Reduce Stress by De-Bunking Myths about Coronavirus
Coronavirus isolation and related relationship conflicts are the inevitable results of staying and working from home as a result of this pandemic. For clarity, I’ll use the catch-all phrase “corona virus stress” during this post to talk about the anxiety most everyone is experiencing right now. It’s likely that a lot of psychological literature for years come will be dealing with the effects of corona virus stress. Many factors exacerbate stress and anxiety during this lockdown. Coronavirus layoffs, working at home problems, loss of income, having to deal with kids while working at home are some examples of these stress factors. More recently, “coronavirus relationship conflict” and another phrase that psychologists have coined, “coronavirus loneliness” is adding to the stress that mental health experts are witnessing.
However, many of these causes of corona virus stress cause even more underlying anxiety due to inaccurate information and myths about the virus itself. The lockdown has caused many people to experience a kind of virus anxiety overload. The excessive use of social media and television news about the virus is fueling fear. Much of the information we hear and read can be misleading—and we’re not talking about ‘fake news’ or biased corona virus politics. When people are under great stress, especially in a public health crisis like this, it is natural to access information to ease stress and reduce anxiety. But if the information we read and see is biased, misinformed, inaccurate or vague, as it often is at this time, the corona virus stress, isolation, and fears are only made worse when we fail to fact-check. Having true information from reliable sources can only help.
I’m paraphrasing here, but during a Skype therapy session, a client asked, “if we know we are seeing a social media post filled with rumor or vague information about the corona virus, and we know it causes extreme anxiety, why do we tend to avoid checking with the experts in order to debunk corona virus myths?” It seems to me that it’s simply hard for people to actively seek out ways to de-bunk corona virus myths. Could it simply be that our corona virus stress makes us a little bit passive?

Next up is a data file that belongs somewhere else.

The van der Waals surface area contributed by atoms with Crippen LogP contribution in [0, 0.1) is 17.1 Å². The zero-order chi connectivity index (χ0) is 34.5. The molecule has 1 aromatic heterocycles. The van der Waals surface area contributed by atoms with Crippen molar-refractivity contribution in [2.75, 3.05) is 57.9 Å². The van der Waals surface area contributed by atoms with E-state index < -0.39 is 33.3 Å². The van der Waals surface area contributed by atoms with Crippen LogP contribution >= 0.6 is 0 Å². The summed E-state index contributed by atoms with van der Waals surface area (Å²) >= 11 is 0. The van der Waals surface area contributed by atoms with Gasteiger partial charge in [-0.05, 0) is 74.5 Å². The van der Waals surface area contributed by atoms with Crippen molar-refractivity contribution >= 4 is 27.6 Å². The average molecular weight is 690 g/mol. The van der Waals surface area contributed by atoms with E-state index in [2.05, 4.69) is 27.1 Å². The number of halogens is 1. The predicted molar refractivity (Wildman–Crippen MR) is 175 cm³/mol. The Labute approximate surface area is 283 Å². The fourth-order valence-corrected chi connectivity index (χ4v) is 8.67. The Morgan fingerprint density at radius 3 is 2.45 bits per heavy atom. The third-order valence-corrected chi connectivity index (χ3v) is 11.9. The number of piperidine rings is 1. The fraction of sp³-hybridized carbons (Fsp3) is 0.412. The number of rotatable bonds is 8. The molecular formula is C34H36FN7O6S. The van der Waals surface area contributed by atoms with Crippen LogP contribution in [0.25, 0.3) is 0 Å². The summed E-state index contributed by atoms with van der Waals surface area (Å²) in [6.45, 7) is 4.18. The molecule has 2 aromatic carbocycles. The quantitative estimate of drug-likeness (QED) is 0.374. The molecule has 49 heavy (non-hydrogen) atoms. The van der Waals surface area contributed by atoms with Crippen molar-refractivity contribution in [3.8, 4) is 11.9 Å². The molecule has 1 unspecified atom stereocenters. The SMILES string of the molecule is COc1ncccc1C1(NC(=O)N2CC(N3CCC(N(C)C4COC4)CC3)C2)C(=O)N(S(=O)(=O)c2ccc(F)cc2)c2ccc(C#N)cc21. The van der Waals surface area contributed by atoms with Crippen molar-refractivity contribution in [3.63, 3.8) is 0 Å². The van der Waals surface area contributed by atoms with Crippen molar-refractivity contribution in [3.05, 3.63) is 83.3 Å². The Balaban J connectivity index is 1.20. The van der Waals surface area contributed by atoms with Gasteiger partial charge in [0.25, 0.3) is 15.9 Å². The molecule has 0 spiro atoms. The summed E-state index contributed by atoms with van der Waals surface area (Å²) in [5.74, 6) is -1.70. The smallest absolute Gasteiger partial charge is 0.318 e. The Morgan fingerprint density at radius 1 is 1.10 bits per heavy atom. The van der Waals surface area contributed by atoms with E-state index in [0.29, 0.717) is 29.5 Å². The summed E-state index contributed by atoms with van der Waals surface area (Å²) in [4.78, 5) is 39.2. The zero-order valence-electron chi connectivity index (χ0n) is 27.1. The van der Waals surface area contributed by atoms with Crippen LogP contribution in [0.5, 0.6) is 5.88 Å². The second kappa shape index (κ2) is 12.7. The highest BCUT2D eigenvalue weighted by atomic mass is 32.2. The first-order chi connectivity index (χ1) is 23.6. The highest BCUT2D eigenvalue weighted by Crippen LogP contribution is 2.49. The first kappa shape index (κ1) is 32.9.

With that in mind, when I’m doing therapy sessions by Skype (or therapy by FaceTime), I’ve been stressing to clients to look out for the signs that lead us to conclude that what they’re reading may not be fully researched virus information.
Here are five clues that you should consider fact-checking with stress-inducing corona virus social media posts, emails, and articles:
- Who is the source? If the source is a trusted “friend’s doctor friend” or even worse, “a friend of mine has a friend with close ties to [Washington D.C.], [the military], [expert doctors] who told my friend that…” then it’s a certain sign that the authentic source of the corona virus information likely said something about the virus that has been misquoted or diluted.
- How specific in detail is the information? “I heard the corona virus was worse than we think.” What does that suggest about the dangers of the virus in specific terms?
- Dates of information i.e. what are the exact dates of the quotes, articles, or rumors about the corona virus.
- Is this credible information verifiable from at least 2 other public health or government sources?
- And finally, we must ask ourselves, “Has my corona virus stress caused me considerable anxiety that I’m relying on articles and posts regardless of the sources?” I am not paying attention to the specifics like dates, and the ability to verify the information.
Inaccurate information spreads corona virus stress as if it were its own, separate pandemic. The profound sense of social isolation, the logistical difficulty of working from home, relationship conflicts and money worries add to the virus stress. Inaccurate information incites insecurities. Would you like to reduce your corona virus stress and feel less isolated? See if you can de-bunk some coronavirus myths by examining these sites:
Note that both Snopes and Factcheck are non-partisan sites that will tell you that the coronavirus information you’ve heard is, in fact, a myth that needs de-bunking or an article that isn’t quite accurate.
The following websites are from your local mayor, senators, house reps, and university hospitals.
- Harvard School of Public Health
- National Institutes of Health
- Johns Hopkins Medical Center
- World Health Organization
If you’d like to explore these and other ways to reduce corona virus stress and isolation, we are offering therapy sessions by Skype and FaceTime.